Date of Award

7-25-2002

Degree Type

Restricted Access Thesis

Degree Name

Master of Science

Department

Graduate School of Biomedical Sciences

First Advisor

Victoria Rudick

Second Advisor

Julie Prejean

Abstract

Abstract. Chemotherapy-induced nausea and vomiting (CINV) is a serious problem affecting at least 50% of patients. Some nausea and vomit pathways involve serotonin and serotonin type-3 (5-HT3) receptors for propagation of the reflex. 5-HT3 antagonists were developed to block the 5-HT3 receptors and inhibit emesis. Anzemet, Kytril, and Zofran are 5-HT3 antagonists used as antiemetics in patients receiving emetogenic chemotherapy. This study was designed to determine if current antiemetic therapy involving these 5-HT3 antagonists is effective for patents on platinum, camptosar, and anthracycline-based chemotherapy. The data from this study could be used to assert or adjust antiemetic therapy in patients on these chemotherapy regimens, thus providing better quality of life for patients as they undergo chemotherapy. Patients on platinum, camptosar, or anthracycline-based chemotherapies from three Fort Worth area clinics of Texas Cancer Care were chosen to gauge the effectiveness of their antiemetic regimen based on chemotherapy regimen, patient compliance, and specific 5-HT3 antagonist. Data was gathered based on questionnaires filled out by the patient for seven days and their chemotherapy nurse on the day of their treatment. It was found that Zofran was the 5-HT3 antagonist most often prescribed by the nurses. Patient compliance was not a factor in patient perception of CINV, because of the high levels of patient cooperation. Each of the chemotherapy regimens differed by day in overall average level of CINV. Patients on Kytril were found to experience more “severe” CINV than those taking Anzemet or those not taking a 5-HT3 antagonist as an outpatient. A recommendation from this study would be a larger sample size and a larger span of time. Each of the study sites should also be compared for nurse prescribing habits and patient compliance, as well as a higher level of decadron usage for patients experiencing moderate and severe CINV.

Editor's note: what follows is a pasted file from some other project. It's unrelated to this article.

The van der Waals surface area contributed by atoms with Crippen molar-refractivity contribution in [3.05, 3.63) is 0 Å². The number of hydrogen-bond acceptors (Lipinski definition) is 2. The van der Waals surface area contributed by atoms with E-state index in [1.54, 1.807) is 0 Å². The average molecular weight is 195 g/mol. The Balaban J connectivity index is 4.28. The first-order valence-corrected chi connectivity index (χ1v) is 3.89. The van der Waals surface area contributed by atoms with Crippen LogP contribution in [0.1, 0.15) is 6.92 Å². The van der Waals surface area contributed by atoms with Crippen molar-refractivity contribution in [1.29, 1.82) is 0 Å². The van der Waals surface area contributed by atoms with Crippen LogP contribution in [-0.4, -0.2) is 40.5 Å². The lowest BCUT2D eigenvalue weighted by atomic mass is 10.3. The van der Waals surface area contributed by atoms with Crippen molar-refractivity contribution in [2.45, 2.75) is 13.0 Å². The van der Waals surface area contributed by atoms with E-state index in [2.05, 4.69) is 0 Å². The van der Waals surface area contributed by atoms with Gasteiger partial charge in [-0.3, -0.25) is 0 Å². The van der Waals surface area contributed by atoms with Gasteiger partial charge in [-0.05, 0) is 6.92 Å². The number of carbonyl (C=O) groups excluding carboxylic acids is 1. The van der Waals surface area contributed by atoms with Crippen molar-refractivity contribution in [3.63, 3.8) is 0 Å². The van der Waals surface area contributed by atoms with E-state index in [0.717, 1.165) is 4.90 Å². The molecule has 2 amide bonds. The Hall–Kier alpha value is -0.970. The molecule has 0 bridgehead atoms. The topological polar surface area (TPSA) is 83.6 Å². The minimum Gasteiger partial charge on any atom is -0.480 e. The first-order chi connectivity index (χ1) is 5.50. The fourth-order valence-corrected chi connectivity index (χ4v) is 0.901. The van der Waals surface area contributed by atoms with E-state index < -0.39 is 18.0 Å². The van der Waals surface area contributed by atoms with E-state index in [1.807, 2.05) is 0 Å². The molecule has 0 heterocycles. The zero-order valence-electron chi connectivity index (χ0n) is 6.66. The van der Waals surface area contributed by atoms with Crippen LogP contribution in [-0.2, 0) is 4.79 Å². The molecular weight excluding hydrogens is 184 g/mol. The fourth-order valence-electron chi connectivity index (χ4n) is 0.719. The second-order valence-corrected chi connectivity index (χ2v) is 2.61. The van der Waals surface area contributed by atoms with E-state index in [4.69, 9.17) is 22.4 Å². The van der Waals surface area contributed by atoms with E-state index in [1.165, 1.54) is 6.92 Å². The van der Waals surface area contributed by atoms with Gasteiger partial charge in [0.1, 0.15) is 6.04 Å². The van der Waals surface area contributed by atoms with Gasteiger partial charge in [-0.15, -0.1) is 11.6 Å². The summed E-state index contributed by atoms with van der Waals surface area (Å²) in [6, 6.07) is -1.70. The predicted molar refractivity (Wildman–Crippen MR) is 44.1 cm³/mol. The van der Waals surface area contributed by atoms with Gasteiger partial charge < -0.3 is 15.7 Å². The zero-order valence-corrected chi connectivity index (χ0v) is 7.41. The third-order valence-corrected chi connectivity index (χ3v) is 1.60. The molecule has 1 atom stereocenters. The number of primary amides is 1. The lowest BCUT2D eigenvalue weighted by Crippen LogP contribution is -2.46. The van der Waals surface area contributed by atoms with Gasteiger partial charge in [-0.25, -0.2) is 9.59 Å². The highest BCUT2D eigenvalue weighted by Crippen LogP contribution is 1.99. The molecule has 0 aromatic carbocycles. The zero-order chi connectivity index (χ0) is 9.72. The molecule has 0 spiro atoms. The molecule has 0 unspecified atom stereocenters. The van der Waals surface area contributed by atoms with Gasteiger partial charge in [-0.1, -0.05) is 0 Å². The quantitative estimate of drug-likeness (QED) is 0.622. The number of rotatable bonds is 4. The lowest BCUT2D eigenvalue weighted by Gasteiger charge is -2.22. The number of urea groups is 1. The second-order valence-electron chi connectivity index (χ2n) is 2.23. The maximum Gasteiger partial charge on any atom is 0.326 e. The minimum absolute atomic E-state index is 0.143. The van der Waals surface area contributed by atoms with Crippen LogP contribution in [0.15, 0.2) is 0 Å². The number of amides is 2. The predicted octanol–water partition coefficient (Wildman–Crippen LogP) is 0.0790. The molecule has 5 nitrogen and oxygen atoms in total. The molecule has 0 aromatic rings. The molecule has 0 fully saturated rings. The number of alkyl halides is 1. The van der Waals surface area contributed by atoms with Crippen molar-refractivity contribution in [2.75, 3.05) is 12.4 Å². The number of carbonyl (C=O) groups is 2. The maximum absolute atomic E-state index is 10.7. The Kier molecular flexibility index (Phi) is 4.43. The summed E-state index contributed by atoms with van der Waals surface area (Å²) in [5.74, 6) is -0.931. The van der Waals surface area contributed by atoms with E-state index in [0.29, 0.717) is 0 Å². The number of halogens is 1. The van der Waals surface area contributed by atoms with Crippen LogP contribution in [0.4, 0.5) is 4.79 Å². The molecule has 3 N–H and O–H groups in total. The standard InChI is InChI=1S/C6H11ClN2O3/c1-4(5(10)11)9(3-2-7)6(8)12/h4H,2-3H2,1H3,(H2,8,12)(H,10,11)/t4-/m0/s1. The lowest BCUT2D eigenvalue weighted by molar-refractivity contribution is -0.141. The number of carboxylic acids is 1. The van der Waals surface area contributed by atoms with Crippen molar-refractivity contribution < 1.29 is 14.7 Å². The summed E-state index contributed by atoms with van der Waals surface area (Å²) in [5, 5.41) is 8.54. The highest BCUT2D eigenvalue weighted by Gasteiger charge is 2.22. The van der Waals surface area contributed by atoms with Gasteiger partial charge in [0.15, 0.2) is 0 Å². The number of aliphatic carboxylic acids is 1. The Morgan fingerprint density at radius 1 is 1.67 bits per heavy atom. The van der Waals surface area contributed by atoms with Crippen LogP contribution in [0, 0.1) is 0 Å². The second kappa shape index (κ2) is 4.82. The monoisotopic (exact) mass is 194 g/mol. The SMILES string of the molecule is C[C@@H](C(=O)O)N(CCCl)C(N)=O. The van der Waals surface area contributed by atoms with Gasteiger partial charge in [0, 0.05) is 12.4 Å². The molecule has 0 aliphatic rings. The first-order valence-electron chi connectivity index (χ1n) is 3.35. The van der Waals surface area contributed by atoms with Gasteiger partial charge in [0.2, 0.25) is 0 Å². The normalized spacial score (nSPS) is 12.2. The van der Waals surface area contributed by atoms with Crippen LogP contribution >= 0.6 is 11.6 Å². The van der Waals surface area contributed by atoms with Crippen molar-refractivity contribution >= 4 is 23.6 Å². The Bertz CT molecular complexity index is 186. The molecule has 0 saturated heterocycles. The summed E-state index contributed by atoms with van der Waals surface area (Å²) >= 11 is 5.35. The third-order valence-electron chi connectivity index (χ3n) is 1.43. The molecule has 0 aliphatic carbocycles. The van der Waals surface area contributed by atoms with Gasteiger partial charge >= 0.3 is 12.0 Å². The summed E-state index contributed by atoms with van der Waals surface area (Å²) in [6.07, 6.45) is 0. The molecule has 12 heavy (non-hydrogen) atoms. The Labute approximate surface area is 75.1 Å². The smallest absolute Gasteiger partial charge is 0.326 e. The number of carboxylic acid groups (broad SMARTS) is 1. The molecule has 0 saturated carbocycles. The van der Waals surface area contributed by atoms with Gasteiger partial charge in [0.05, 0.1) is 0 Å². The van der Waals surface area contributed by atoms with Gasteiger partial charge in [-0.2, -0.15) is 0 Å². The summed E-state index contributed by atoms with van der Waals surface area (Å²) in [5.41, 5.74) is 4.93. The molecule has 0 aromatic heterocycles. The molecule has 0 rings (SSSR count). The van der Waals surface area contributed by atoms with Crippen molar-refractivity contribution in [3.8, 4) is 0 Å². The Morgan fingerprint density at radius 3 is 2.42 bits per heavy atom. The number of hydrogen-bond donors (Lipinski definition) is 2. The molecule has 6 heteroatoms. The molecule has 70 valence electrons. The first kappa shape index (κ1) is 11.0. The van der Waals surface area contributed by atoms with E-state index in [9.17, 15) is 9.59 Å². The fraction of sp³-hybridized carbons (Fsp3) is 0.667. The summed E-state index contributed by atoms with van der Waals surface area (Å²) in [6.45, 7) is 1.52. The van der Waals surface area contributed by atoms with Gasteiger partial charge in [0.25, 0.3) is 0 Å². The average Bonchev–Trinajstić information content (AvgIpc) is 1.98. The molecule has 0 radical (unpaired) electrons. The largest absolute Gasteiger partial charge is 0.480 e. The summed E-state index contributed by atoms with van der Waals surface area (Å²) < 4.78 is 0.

Comments

W 4.5 W655E 2002

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